Missed Opportunity: Phoenix needs a guide for creating REST APIs

Let me start by stating an assumption: Phoenix is a great approach to building REST APIs. There are many reasons for this, but I will assume that those on the forum understand why this is so.

Now assume that a team that needs to create a new REST API has heard about the performance and reliability characteristics of Elixir, and after a little research they come upon Phoenix as an implementation candidate.

Being new to Phoenix, where do they start their research on evaluating Phoenix as a candidate? They will start with the Phoenix guides of course. Sadly, they don’t get very far until they wrongly conclude that Phoenix isn’t what they are looking for. They will conclude that Phoenix’s primary use case is developing monolithic web applications using server rendered HTML. I am sure this has happened because that is what happened to our team. The person charged with evaluating Elixir/Phoenix reported to the team that Phoenix didn’t seem like a good fit, roughly stating the conclusion just described.

Luckily, another person on the team was really impressed with Elixir in general and so chose to do his own evaluation of Phoenix. Again, this person started with the Phoenix guides and again found that it wasn’t a great place to start if one is only interested in using Phoenix to build REST APIs. Our team doesn’t care much about GUIs. We develop REST APIs that are consumable by other teams that build mobile and desktop clients.

So this person resorted to googling for help and found a variety of helpful articles. However, the articles did have some problems. They were often out-of-date and/or incomplete. But he slogged through it. He read through the articles and the Phoenix guides. He also did a lot more googling for additional helpful articles.

The good news is that we have chosen to develop some new REST APIs using Phoenix. The bad news is that had it not been for our stubborn team member we would not have chosen Phoenix or for that matter, Elixir.

There are literally thousands of API teams out there that would be thrilled with the performance, reliability and the pure coding enjoyment of Phoenix/Elixir. If the Phoenix team were to write a guide for this Phoenix use case, I am sure that many of them would choose Phoenix.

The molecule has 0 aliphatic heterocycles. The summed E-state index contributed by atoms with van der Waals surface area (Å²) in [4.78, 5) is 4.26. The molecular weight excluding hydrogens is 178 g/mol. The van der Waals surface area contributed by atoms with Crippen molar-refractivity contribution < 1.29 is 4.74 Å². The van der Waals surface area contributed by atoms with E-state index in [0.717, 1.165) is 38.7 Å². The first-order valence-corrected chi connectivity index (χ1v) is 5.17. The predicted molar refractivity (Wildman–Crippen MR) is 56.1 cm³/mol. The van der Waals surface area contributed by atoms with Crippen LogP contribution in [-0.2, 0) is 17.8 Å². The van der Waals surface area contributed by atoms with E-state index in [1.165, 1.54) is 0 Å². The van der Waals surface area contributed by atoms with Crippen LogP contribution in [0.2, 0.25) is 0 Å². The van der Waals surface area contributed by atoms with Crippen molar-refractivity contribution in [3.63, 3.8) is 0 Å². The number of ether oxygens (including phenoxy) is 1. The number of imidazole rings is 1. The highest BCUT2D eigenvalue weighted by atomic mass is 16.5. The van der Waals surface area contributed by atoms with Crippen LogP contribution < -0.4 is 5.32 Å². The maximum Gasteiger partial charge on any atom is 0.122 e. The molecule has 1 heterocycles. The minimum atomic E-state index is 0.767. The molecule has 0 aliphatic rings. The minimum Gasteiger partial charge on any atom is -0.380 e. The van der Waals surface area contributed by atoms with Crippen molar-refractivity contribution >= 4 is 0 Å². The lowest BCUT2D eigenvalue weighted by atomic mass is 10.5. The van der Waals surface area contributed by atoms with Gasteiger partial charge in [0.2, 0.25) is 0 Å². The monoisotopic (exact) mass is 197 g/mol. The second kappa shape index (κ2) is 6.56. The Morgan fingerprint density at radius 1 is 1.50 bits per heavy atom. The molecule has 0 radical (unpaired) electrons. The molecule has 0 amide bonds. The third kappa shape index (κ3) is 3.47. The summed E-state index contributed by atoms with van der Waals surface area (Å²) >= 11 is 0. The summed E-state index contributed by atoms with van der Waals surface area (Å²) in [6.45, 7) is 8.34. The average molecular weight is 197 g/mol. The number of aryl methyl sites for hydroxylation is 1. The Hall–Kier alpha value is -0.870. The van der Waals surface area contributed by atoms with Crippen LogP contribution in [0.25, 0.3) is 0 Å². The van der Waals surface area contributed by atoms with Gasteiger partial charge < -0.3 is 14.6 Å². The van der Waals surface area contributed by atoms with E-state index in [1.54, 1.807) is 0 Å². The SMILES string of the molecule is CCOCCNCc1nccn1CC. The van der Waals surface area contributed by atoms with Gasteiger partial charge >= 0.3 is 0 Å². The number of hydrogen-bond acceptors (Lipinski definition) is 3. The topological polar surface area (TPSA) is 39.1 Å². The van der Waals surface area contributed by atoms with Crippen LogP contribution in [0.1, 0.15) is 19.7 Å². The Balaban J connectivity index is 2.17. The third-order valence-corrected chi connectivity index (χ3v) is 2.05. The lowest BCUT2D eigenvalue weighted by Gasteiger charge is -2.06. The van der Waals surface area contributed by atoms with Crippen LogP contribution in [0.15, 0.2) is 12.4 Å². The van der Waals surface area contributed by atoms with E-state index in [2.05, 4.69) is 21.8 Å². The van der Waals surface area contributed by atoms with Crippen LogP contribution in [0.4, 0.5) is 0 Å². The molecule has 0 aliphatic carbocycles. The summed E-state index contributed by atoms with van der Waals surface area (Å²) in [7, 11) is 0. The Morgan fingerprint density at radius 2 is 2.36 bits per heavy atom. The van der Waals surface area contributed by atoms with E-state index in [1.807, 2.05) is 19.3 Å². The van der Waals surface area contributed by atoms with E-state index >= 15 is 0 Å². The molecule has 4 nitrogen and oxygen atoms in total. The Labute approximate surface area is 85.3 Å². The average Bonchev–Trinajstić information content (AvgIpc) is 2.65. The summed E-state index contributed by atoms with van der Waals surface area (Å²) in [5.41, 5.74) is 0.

You have the book Craft GraphQL APIs in Elixir with Absinthe, it uses Absinthe (a GraphQL implementation for Elixir), which is an interesting alternative to REST for creating modern APIs.

In the end, if you know MVC, then you’re good to build an API, APIs are just MVC without the view part.


We are looking carefully at GraphQL. It seems to be gaining steam. However, our GUI teams are sticking to REST for the time being. That is what they know and are comfortable with. We’ll be in the REST API business for quite a while I think.


At my job we only use phoenix for JSON apis (no html rendering or templates or anything like that). I could totally see the benefit of providing some guides specifically for that. As written the guides are geared to showing all the things that phoenix provides. REST Apis are discussed in the guides IIRC. But having them be their own section seems like it might not be a bad thing. I feel pretty confident that if someone wanted to do that work the phoenix team would be happy to accept it.


The first hit for a google search on phoenix api is a good api tuto, covering testing as well…

… and Phoenix 1.4



So I’m not doing a lot of api stuff, but the only thing different for an api is how data is rendered. The guides about the view layer in elixir has a section on rendering JSON. What else would there be needed for a REST api? I’ve also just looked at a handful of documentations for other frameworks and non of those explicitly detailed REST apis, but rather the higher level concepts by which they operate.


This, actually, might be the best resource out there. At one point, it was out of date, but it looks like it has recently been updated. Don’t miss my point though. I’m not saying there isn’t suitable documentation out there. It is spread throughout the guides and present in the various tutorials that can be found via google. What I’m saying is if there was a good guide present in the guides, there would be a lot more people getting interested in Phoenix for API-only development. Being a recent and enthusiastic Phoenix adoptee, I would like that.


As I’m pretty new to Elixir/Phoenix my thoughts:

  1. After making the decision to start with Phoenix and Elixir https://phoenixframework.org/ is the starting point for most people.

  2. Prominent placement on the side “get up and running” -> like RoR, not bad for people coming from RoR to see that both frameworks have a lot in common, for other people: Phoenix is easy.